George Keegan, the University of Notre Dame’s director of foundation relations, has an interesting connection to the famous inventor and businessman Thomas Edison, and that connection, as well as a similar entrepreneurial spirit, recently earned Keegan, of all things, an Emmy Award, the highest honor of the Academy of Television Arts and Sciences.
Keegan is co-creator of the animated television series “The Adventures of Young Thomas Edison,” which won the 2008 Mid-Atlantic Emmy Award for Children/Youth/Teen Program or Special after airing on New Jersey Network Public Television. The show teaches creativity and innovation through the scientific method.
“I kept hearing about how science and math standards had been dropping,” Keegan said. “And then I read a report that said if you don’t capture students’ interest in math and science by fifth grade, you’ve lost them for life. I wanted to make an impact by inspiring kids to ask questions and think differently. The series is something that parents have been looking for because it’s completely different.”
Keegan accepted his “dream job” at Notre Dame in February, leaving behind a career that many people might consider the same thing. He served as the executive director of the Edison Innovation Foundation in Newark, N.J., which is committed to educating the next generation of great innovators through Edison and his Invention Factory. Keegan worked alongside his father John, chairman and president of the Charles Edison Fund, from which the foundation was created, and remains a trustee of both the foundation and the fund.
The connection to the Edisons began with Keegan’s father. A 1961 Notre Dame graduate, John Keegan was one of the attorneys who oversaw the estate of Edison’s son Charles, who assisted his father in running the business, as well as serving as secretary of the Navy and governor of New Jersey. He didn’t have any children, so he left all of his money to his estate for historical preservation, medical research and higher education. Currently valued at around $200 million, the fund, incidentally, has a long history of support for science and engineering at Notre Dame.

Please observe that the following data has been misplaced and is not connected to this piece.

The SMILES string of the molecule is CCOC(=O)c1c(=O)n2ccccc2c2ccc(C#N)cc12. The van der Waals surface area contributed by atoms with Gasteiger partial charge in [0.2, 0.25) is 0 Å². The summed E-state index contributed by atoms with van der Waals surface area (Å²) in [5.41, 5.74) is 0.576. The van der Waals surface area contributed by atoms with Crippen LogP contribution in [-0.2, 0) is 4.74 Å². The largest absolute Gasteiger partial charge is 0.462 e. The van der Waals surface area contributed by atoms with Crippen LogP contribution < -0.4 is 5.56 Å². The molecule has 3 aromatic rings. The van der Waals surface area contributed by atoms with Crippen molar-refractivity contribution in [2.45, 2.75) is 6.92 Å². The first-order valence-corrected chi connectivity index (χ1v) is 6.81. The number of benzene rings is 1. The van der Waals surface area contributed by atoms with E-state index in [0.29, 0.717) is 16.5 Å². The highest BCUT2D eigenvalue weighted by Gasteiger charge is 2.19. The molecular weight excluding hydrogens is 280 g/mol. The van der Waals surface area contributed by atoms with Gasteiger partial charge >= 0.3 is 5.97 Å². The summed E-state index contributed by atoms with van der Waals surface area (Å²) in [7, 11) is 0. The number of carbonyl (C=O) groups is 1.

A 1995 Notre Dame graduate, Keegan earned a master’s degree through the University’s Alliance for Catholic Education (ACE) program, as well as an MBA from the University of Florida. After serving as the assistant fiscal manager for the Diocese of St. Augustine in Jacksonville, Fla., Keegan joined the Edison Innovation Foundation.
“Back in 1998, the board of the Charles Edison Fund felt Thomas Edison’s legacy was not being preserved the way it should be,” Keegan explained. “So, they set up the foundation to concentrate directly on his life and legacy and began a marketing campaign that would license Edison’s name around the world.”
Keegan’s idea for the children’s series and, consequently, its Emmy, has given the marketing campaign a huge boost, and he says the concept took root years before.
“When I was in business school I had a concentration in entrepreneurship and innovation, and that’s when I really started talking to my father about Edison and what he did,” Keegan said. “Besides wanting to combine my two master’s degrees in education and business, that’s when the light bulb really went on for me.” (No pun intended)
Keegan partnered with Randall Rossilli Jr., producer and founder of Nightstand Creations, and in 2006 his idea blossomed into a pilot. The pilot was produced in only nine months, which is unheard of in children’s animation, and, as Keegan admits, “especially for two guys who have never had any producing experience.”
Now, eight months after a “great opportunity presented itself” at Notre Dame, Keegan remains protective of “Young Thomas Edison.” He still reviews all creative content for the show, which is committed to air next fall on participating PBS stations. The pilots already have airing committments in New York, Mississippi and Florida, as well as New Jersey, and there are DVDs of each show, story books and animated music videos.
“It’s surreal,” Keegan said. “Everyone is kind of shocked that a pipe dream of one of their employees could be Emmy-worthy. It’s a nice recognition, but, to me, what really needs to be done is to reintroduce Edison to the next generation of kids to allow them to think the way he thought.”
Although he has “discussed the series with a lot of folks in Hollywood,” Keegan doesn’t want to sell out to someone who won’t look after the initial purpose of the show, and he intends to stay at Notre Dame.
“The Emmy is simply a validation of a concept that I thought would work,” he said. “I’m not planning to be the next Walt Disney. My skill set is more conducive to helping raise monies for Notre Dame.”
Originally published by newsinfo.nd.edu on November 14, 2008.at